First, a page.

This Is Beyonce's Super Bowl

She declared her independence with her first solo album, "Dangerously in Love," whose kinetic, genre-busting first three songs ("Crazy in Love," "Naughty Girl" and "Baby Boy") established her career on high gear. Before she turned 30, she was one of the best-selling female singers in the world. Along with Dolly Parton, she holds the record for the most Grammy nominations for a female artist (45) and has won 16 statues herself--behind country's Alison Krauss, opera's Leontyne Price and the original Queen of Soul, Aretha Franklin, who has 18.

The dancing and performing aside, her distinct yet familiar, mainstream yet idiosyncratic sound has been at the core of her appeal.

B'Day Who sounds like Beyoncé?

No one.

Bey's sound is expansive in its reach, encyclopedic in its references, "like Broadway meets the jump rope game in Brooklyn," "Halo" then the soul and blues of "I'd Rather Go Blind," then the scat-filled, jazz-like rendering of "Deja Vu," then the rap-sing syncopated, "A Milli"-like groove of that out-Minajs even Nicki herself. (Or, for that matter, just compare her take on Tina's "Proud Mary" to her reading of Barbra's "The Way We Were.")

Who else but Beyoncé could have given us the eclectic and eccentric "Countdown"?

Among female singers, Beyoncé's how-does-she-do-that virtuosity is only matched by Audra McDonald, the five-time Tony Award-winning Broadway star. (Interesting side-note: Beyoncé and Audra have both played Deena Jones, the prim-and-proper, Diana Ross-like character in "Dreamgirls." With varying success and obvious strain, you can almost hear their cords fighting to get out of that vocal straightjacket. No wonder Beyoncé recorded the bombastic songs of "B'Day"--from "Get Me Bodied" to "Freakum Dress"--shortly after filming "Dreamgirls." )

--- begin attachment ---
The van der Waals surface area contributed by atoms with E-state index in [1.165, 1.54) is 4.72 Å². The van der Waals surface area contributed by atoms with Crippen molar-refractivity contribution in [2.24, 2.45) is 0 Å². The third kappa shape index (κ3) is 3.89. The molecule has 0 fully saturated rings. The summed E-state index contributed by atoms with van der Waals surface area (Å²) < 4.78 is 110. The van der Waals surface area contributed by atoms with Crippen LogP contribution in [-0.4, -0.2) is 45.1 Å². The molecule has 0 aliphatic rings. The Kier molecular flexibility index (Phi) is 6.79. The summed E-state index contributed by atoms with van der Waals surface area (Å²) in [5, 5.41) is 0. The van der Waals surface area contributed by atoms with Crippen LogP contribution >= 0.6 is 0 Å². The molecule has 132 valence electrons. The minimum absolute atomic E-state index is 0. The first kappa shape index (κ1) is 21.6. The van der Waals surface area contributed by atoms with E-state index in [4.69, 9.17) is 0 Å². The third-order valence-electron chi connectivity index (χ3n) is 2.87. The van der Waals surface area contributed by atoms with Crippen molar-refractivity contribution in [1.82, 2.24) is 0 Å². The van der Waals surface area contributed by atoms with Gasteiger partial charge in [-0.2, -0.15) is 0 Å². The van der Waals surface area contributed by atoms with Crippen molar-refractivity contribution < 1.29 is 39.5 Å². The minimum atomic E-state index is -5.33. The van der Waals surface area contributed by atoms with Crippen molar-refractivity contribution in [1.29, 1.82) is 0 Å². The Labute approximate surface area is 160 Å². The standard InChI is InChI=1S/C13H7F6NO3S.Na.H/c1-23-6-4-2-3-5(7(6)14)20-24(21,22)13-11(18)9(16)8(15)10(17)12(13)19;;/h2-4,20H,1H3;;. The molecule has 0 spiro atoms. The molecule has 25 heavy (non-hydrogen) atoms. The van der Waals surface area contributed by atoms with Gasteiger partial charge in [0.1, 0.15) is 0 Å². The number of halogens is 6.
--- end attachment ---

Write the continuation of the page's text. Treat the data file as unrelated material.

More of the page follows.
Two of the most perceptive critics of Beyoncé's oeuvre--Jody Rosen, who's written for Entertainment Weekly and Rolling Stone, and Sasha Frere-Jones, the pop music critic of The New Yorker--have run out of superlatives to describe Bey's sound. "You'd have to search far and wide--perhaps in the halls of the Metropolitan Opera--to find a vocalist who sings with more sheer force," Rosen writes in his review of "B'Day." For her third album, the less musically impressive if not more commercially successful "I Am...Sasha Fierce," the headline of Frere-Jones' review summed up his verdict: "The Queen." Beyoncé is "pop's A student," Frere-Jones writes, "a strange and brilliant musician" on her way to the Genius Lounge that's crowded by "the moody, the male, and the dead."

And Queen Bey is most definitely alive, dancing with the kind of jubilance and enraptured energy that often masks the difficulty of her enterprise. On stage, she's like a tall can of Red Bull served over ice, always lit from within, a sprint runner in search of a marathon. Through her dances, lyrics and music, she exemplifies a kind of female empowerment that is at once accessible and mysterious. How does she do it? We don't know. She's Beyoncé.

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